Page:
Election Briefs: Corruption, Language & Seniors
Radio-Canada is reporting that CAQ candidate Jacques Duchesneau did not declare all of the money he received when he launched his Nouveau Montreal party in 1998.
Anonymous sources claim he declared $2,500 when he actually raised $50,000.
Duchesneau says it was a festive celebration, not a fundraising activity, and that the allegations are nothing new.
Meanwhile, another one of Francois Legault's "incorruptible" candidates is being criticized for not doing enough to crack down on corruption. That, again, according to Radio-Canada.
Maud Cohen is the ex-president of the Quebec Order of Engineers and that professional body could discipline 11 engineers who may have been involved in illegal political donations.
Pauline Marois would introduce a law banning any candidate from running in an election - municipally or provincially - if they weren't proficient in French.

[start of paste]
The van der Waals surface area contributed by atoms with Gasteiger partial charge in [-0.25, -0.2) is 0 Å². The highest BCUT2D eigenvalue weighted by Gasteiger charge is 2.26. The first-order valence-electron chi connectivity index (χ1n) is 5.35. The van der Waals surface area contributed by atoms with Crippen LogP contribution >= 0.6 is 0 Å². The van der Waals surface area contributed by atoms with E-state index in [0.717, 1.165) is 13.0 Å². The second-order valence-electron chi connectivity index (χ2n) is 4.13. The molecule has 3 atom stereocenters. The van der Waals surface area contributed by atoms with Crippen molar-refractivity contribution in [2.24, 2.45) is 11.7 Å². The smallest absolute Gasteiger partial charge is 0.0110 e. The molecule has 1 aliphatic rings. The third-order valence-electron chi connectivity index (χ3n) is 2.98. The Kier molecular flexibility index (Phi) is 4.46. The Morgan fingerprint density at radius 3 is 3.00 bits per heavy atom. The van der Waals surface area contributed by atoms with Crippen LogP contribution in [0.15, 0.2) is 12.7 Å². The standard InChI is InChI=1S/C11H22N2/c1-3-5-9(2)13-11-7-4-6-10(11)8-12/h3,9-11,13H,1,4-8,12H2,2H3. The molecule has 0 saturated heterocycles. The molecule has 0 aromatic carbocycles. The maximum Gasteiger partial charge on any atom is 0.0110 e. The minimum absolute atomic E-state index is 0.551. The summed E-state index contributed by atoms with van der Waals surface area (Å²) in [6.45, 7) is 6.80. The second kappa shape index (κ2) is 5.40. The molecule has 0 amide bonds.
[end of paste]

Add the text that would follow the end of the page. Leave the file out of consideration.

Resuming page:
The PQ leader made the surprising statement at a campaign stop this afternoon in Montreal. The new rule would be part of the PQ's citizenship initiative and would apply both to immigrants and native Quebecers seeking office.
Candidates would "have to be able to be understood," Marois said, without defining any criteria. "There are no oral or written tests planned."
Jean Charest announced plans to boost aid to seniors this morning in Montreal.
Speaking in the backyard of a family home in St. Henri, he said that a Liberal government would give family caregivers an extra $1,000 tax credit annually.
Families who either purchase or renovate an "inter-generational" home would also benefit from a $10,000 interest-free loan, which could be used to make the home more accessible to seniors with disabilities.
The goal, Liberals say, is to reduce costs by providing more services to seniors in their homes rather than at public institutions.